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Imitation: The Highest Form of Flattery or the Downfall of Social Media?

As new social media platforms crop up daily, it is no surprise that they’re seeking to hand-pick the best elements from their competitors to stay relevant. Over the past decade, social media giants have gradually become compilations of their more niche counterparts. Instagram, for example, is notorious for replicating features that other platforms had first. From adding stories like Snapchat to debuting Reels inspired by TikTok, Instagram has become nearly unrecognizable from the simple picture-sharing platform it once was. Major platforms now feel oversaturated with all the same features, which can only make users aware that their main focus is to line their own pockets.

There are some perks to integrating features from other platforms into their interfaces. For example, Instagram recently mimicked BeReal’s functionality on its platform. Concepts such as BeReal might work better within larger apps than on their own. Minimizing the number of apps required to remain “socially relevant” widens the entryway for users to engage with the latest trends — and saves storage space.

Yet, users don’t view this integration as the big favor that larger platforms seem to think it is. Gen Z, the most digital generation, is both a victim of and well-aware of the ploys used by companies to increase screen time and advertising revenue. Gen Z has a keen eye for which platforms are “authentic” – having a greater purpose than driving profits for its parent company – and which are not. This “authenticity” is strongly sought and can’t be faked.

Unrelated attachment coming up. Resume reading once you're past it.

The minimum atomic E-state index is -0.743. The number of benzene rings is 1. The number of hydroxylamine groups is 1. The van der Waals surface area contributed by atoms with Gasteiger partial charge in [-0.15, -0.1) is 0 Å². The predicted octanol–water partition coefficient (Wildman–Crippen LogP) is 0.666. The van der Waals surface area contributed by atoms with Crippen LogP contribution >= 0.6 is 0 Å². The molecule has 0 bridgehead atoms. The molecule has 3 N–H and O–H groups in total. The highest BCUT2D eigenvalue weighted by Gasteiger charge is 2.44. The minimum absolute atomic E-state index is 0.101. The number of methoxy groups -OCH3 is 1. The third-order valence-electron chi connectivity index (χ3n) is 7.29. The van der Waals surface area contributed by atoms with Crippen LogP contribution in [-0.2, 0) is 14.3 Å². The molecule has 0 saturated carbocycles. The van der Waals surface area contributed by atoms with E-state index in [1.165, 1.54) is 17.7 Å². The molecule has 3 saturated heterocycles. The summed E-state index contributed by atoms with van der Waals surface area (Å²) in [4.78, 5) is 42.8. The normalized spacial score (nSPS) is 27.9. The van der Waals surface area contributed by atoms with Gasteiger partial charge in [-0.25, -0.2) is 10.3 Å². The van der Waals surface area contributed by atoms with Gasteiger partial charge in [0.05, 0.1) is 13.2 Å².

For BeReal, the limited functionality contributes to the ethos of the app. It is meant to showcase the user in the moment and embody its name. Putting BeReal’s functionality on Instagram turns this feature into another tool used to extract greater advertising revenue from consumers and brands. Gen Z might seek smaller, limited platforms like BeReal to escape the capitalistic goals held by larger companies and regain the genuine quality of social media.

But does Gen Z find BeReal to still be real? The popular app has yet to implement any new or alternative features besides its original dual-picture posting. It’s unique because it stays true to the single function the platform offers. Unlike other social media platforms, BeReal doesn’t generate advertising revenue, maintaining that the sole objective of the app is to capture one’s candid moments. So, yes, as long as BeReal holds on to this objective, it has earned a distinct space in the market.

BeReal’s commitment to its mission and simple interface are what Gen Z craves in a moment of social media fatigue and advertising overload. If the platform can keep that up, it will always have something that Instagram can’t copy.


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